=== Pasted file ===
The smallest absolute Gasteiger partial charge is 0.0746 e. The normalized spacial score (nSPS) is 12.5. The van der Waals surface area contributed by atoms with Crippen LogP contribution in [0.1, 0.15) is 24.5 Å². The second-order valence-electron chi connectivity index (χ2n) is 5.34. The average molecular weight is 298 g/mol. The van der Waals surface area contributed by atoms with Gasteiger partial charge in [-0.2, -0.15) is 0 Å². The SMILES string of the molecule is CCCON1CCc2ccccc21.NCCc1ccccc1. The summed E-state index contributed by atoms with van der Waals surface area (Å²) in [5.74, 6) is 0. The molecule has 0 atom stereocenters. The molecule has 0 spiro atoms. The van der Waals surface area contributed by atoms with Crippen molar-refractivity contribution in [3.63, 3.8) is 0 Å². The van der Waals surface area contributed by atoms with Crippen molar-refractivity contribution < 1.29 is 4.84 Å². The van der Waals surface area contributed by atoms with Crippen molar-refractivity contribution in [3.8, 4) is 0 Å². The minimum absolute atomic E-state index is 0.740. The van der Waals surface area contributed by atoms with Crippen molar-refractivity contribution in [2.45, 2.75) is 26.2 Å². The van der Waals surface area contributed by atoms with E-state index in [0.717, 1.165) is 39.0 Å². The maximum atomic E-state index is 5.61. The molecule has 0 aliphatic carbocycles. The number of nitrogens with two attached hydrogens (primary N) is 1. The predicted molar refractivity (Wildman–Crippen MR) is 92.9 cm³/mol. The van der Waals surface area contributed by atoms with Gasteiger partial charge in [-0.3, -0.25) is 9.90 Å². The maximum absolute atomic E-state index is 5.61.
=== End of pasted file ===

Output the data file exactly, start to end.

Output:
The smallest absolute Gasteiger partial charge is 0.0746 e. The normalized spacial score (nSPS) is 12.5. The van der Waals surface area contributed by atoms with Crippen LogP contribution in [0.1, 0.15) is 24.5 Å². The second-order valence-electron chi connectivity index (χ2n) is 5.34. The average molecular weight is 298 g/mol. The van der Waals surface area contributed by atoms with Gasteiger partial charge in [-0.2, -0.15) is 0 Å². The SMILES string of the molecule is CCCON1CCc2ccccc21.NCCc1ccccc1. The summed E-state index contributed by atoms with van der Waals surface area (Å²) in [5.74, 6) is 0. The molecule has 0 atom stereocenters. The molecule has 0 spiro atoms. The van der Waals surface area contributed by atoms with Crippen molar-refractivity contribution in [3.63, 3.8) is 0 Å². The van der Waals surface area contributed by atoms with Crippen molar-refractivity contribution < 1.29 is 4.84 Å². The van der Waals surface area contributed by atoms with Crippen molar-refractivity contribution in [3.8, 4) is 0 Å². The minimum absolute atomic E-state index is 0.740. The van der Waals surface area contributed by atoms with Crippen molar-refractivity contribution in [2.45, 2.75) is 26.2 Å². The van der Waals surface area contributed by atoms with E-state index in [0.717, 1.165) is 39.0 Å². The maximum atomic E-state index is 5.61. The molecule has 0 aliphatic carbocycles. The number of nitrogens with two attached hydrogens (primary N) is 1. The predicted molar refractivity (Wildman–Crippen MR) is 92.9 cm³/mol. The van der Waals surface area contributed by atoms with Gasteiger partial charge in [-0.3, -0.25) is 9.90 Å². The maximum absolute atomic E-state index is 5.61.